FBI says law enforcement alone cannot solve increasing crime
Violent crime jumped 11 percent 1980 over the previous year, according to the FBI's annual index. FBI director William H. Websters says, "Law enforcement alone cannot cope with this grave social ill."
Some 15,000 law enforcement agencies reported more than 13 million crime index offenses. There were increases in all categories. So-called "serious crimes" were up 9 percent.
Of the 23,044 murders across the country -- one every 23 minutes -- half were committed by handguns. (Comparisons by civilian agencies say Canada had only 52 handgun murders in a recent year, and England, Scotland, and Wales combined, only 55.)
"It is evident that no one segment of the government or the public at large has the answer to crime reduction," Mr. Webster says in a forward to the report. He asked each citizen "to take an active interest in the problem."
The national crime rate, which relates the crime volume to population increased 7 percent in 1980 over 1979, or 42 percent over 1971 figures.
By regions, Southern states accounted for 31 percent of crime index offenses: the North, Central, and Western states, 24 percent, and the Northeastern states 21 percent.
The 369-page report breaks down statistics by locality, population, category of crime and type of criminal. For the nation, murder was up 7 percent, robbery 18 percent, and burglary 14 percent.
During the year there was an estimated 10.4 million arrests for all criminal infractions other than traffic violations, an increase of 2 percent over 1979.
Persons under 25 years of age comprised 57 percent of those arrested for violent crimes and 73 percent for property crimes. Male arrests outnumbered females, 5 to 1.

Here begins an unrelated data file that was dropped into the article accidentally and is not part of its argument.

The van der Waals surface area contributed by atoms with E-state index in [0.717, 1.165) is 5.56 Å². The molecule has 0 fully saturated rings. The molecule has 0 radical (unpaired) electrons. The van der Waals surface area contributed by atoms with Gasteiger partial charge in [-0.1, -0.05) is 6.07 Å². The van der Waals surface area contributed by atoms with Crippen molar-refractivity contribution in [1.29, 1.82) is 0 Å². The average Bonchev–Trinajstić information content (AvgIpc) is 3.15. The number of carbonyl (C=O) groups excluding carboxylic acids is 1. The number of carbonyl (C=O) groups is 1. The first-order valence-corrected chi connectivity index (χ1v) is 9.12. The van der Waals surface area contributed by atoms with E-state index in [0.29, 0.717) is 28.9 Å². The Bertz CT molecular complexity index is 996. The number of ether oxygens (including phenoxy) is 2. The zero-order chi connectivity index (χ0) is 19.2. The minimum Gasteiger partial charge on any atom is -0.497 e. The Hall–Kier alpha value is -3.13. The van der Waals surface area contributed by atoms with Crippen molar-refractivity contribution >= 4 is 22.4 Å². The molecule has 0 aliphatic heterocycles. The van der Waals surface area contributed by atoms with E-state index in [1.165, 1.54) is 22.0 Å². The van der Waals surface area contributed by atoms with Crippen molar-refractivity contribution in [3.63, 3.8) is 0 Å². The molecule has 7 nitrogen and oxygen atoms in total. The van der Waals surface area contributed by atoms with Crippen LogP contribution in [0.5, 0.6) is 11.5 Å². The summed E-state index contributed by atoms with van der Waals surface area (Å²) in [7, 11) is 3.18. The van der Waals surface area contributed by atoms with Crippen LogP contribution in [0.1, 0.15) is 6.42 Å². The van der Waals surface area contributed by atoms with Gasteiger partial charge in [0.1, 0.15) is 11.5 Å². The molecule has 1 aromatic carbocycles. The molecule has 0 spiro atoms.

The report says that the 4 million burglaries in the US represented a financial loss of $3.3 billion.
About 1 million motor vehicles were stolen in 1980; the average value of the car was $2879 and the total national loss is estimated at $3.2 billion. Sixty-five percent of those arrested were under 21, the report says, and those under 18 accounted for 45 percent.
America's high crime rate has produced half a dozen presidential commissions. Attorney General William French Smith named a special task force last month to recommend ways the Federal government can help fight crime. It proposed simplification in the criminal justice system and calledd for an additional $2 billion over the next four years to help states build more prisons. It recommended faster punishment of violent offenders.
The American Bar Association (ABA) endorsed the proposals and urged the new group to take national leadership in the crime fight. The ABA noted an "ever-increasing rate of crimes committed by handguns." The association said it is "absolutely crucial" that the attorney general "be given the tools to fight handgun violence." Legislation to implement ABA proposals was introduced in Congress last April.
The FBI report carries a "Crime Clock" that notes one property crime every three seconds and one violent crime every 24 seconds. Burglaries occur every eight seconds, motor vehicle thefts every 28 seconds, and robberies every 58 seconds.
Last year, the report says, 104 law enforcement officers (local, state and federal) were killed in line of duty. Firearms were used in 91 percent of the killings.